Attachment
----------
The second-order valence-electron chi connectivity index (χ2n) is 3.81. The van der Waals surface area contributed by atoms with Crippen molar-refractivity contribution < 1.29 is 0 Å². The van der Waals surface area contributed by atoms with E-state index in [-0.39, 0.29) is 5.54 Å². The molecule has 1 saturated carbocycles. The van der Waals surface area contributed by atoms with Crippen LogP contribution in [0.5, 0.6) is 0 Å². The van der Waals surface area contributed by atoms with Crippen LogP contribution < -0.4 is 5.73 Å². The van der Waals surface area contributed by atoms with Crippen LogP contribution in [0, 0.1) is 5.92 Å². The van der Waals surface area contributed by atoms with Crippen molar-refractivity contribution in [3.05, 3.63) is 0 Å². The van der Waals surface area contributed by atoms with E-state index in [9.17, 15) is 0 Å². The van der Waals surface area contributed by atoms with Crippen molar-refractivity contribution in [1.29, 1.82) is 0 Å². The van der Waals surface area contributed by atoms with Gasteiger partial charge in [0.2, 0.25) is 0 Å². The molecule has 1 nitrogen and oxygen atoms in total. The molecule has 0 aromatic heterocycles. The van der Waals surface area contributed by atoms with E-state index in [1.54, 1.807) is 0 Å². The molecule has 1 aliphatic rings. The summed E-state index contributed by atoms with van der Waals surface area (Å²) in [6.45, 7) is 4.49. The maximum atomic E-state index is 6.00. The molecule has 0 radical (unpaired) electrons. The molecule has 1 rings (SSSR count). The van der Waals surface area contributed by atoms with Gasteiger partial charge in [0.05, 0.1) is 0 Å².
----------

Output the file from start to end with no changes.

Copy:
The second-order valence-electron chi connectivity index (χ2n) is 3.81. The van der Waals surface area contributed by atoms with Crippen molar-refractivity contribution < 1.29 is 0 Å². The van der Waals surface area contributed by atoms with E-state index in [-0.39, 0.29) is 5.54 Å². The molecule has 1 saturated carbocycles. The van der Waals surface area contributed by atoms with Crippen LogP contribution in [0.5, 0.6) is 0 Å². The van der Waals surface area contributed by atoms with Crippen LogP contribution < -0.4 is 5.73 Å². The van der Waals surface area contributed by atoms with Crippen LogP contribution in [0, 0.1) is 5.92 Å². The van der Waals surface area contributed by atoms with Crippen molar-refractivity contribution in [3.05, 3.63) is 0 Å². The van der Waals surface area contributed by atoms with E-state index in [9.17, 15) is 0 Å². The van der Waals surface area contributed by atoms with Crippen molar-refractivity contribution in [1.29, 1.82) is 0 Å². The van der Waals surface area contributed by atoms with Gasteiger partial charge in [0.2, 0.25) is 0 Å². The molecule has 1 nitrogen and oxygen atoms in total. The molecule has 0 aromatic heterocycles. The van der Waals surface area contributed by atoms with E-state index in [1.54, 1.807) is 0 Å². The molecule has 1 aliphatic rings. The summed E-state index contributed by atoms with van der Waals surface area (Å²) in [6.45, 7) is 4.49. The maximum atomic E-state index is 6.00. The molecule has 0 radical (unpaired) electrons. The molecule has 1 rings (SSSR count). The van der Waals surface area contributed by atoms with Gasteiger partial charge in [0.05, 0.1) is 0 Å².